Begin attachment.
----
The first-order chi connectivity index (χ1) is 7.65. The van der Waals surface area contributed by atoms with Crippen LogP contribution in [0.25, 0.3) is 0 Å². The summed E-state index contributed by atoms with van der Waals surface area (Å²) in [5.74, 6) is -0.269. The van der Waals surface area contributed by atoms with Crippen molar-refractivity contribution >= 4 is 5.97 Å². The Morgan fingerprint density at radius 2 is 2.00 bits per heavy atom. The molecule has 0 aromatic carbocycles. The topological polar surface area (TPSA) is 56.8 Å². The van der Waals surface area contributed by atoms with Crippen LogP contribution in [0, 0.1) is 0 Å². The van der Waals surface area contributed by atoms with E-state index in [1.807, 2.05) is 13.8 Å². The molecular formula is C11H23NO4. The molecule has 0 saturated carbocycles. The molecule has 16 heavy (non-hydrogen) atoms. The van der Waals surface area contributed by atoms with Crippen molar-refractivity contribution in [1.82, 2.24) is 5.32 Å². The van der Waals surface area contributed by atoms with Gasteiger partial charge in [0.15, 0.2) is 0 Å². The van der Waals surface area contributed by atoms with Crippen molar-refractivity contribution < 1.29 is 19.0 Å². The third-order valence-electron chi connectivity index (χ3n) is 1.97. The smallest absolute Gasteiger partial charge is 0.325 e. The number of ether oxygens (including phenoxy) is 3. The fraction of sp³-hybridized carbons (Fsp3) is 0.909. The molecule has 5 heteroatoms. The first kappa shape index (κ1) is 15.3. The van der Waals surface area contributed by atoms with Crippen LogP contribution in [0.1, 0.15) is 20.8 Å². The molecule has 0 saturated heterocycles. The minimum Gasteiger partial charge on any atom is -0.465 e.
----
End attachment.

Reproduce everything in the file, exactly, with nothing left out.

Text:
The first-order chi connectivity index (χ1) is 7.65. The van der Waals surface area contributed by atoms with Crippen LogP contribution in [0.25, 0.3) is 0 Å². The summed E-state index contributed by atoms with van der Waals surface area (Å²) in [5.74, 6) is -0.269. The van der Waals surface area contributed by atoms with Crippen molar-refractivity contribution >= 4 is 5.97 Å². The Morgan fingerprint density at radius 2 is 2.00 bits per heavy atom. The molecule has 0 aromatic carbocycles. The topological polar surface area (TPSA) is 56.8 Å². The van der Waals surface area contributed by atoms with Crippen LogP contribution in [0, 0.1) is 0 Å². The van der Waals surface area contributed by atoms with E-state index in [1.807, 2.05) is 13.8 Å². The molecular formula is C11H23NO4. The molecule has 0 saturated carbocycles. The molecule has 16 heavy (non-hydrogen) atoms. The van der Waals surface area contributed by atoms with Crippen molar-refractivity contribution in [1.82, 2.24) is 5.32 Å². The van der Waals surface area contributed by atoms with Gasteiger partial charge in [0.15, 0.2) is 0 Å². The van der Waals surface area contributed by atoms with Crippen molar-refractivity contribution < 1.29 is 19.0 Å². The third-order valence-electron chi connectivity index (χ3n) is 1.97. The smallest absolute Gasteiger partial charge is 0.325 e. The number of ether oxygens (including phenoxy) is 3. The fraction of sp³-hybridized carbons (Fsp3) is 0.909. The molecule has 5 heteroatoms. The first kappa shape index (κ1) is 15.3. The van der Waals surface area contributed by atoms with Crippen LogP contribution in [0.1, 0.15) is 20.8 Å². The molecule has 0 saturated heterocycles. The minimum Gasteiger partial charge on any atom is -0.465 e.